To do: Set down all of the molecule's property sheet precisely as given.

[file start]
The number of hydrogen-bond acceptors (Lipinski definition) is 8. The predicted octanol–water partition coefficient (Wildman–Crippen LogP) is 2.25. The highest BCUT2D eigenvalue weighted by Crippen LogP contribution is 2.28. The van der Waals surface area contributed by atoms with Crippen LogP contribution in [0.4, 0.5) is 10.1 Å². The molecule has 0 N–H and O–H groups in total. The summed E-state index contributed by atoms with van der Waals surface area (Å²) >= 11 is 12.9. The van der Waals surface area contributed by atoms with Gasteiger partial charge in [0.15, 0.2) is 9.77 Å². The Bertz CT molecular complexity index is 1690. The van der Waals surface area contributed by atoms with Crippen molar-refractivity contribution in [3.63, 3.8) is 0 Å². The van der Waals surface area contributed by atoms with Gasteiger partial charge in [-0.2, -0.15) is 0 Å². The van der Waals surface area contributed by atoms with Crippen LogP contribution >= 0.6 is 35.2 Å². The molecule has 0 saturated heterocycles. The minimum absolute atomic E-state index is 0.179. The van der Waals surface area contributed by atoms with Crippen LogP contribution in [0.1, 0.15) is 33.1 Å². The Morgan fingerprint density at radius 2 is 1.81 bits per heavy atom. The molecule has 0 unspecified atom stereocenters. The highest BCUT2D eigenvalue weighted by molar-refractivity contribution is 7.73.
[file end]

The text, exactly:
The number of hydrogen-bond acceptors (Lipinski definition) is 8. The predicted octanol–water partition coefficient (Wildman–Crippen LogP) is 2.25. The highest BCUT2D eigenvalue weighted by Crippen LogP contribution is 2.28. The van der Waals surface area contributed by atoms with Crippen LogP contribution in [0.4, 0.5) is 10.1 Å². The molecule has 0 N–H and O–H groups in total. The summed E-state index contributed by atoms with van der Waals surface area (Å²) >= 11 is 12.9. The van der Waals surface area contributed by atoms with Gasteiger partial charge in [0.15, 0.2) is 9.77 Å². The Bertz CT molecular complexity index is 1690. The van der Waals surface area contributed by atoms with Crippen molar-refractivity contribution in [3.63, 3.8) is 0 Å². The van der Waals surface area contributed by atoms with Gasteiger partial charge in [-0.2, -0.15) is 0 Å². The van der Waals surface area contributed by atoms with Crippen LogP contribution >= 0.6 is 35.2 Å². The molecule has 0 saturated heterocycles. The minimum absolute atomic E-state index is 0.179. The van der Waals surface area contributed by atoms with Crippen LogP contribution in [0.1, 0.15) is 33.1 Å². The Morgan fingerprint density at radius 2 is 1.81 bits per heavy atom. The molecule has 0 unspecified atom stereocenters. The highest BCUT2D eigenvalue weighted by molar-refractivity contribution is 7.73.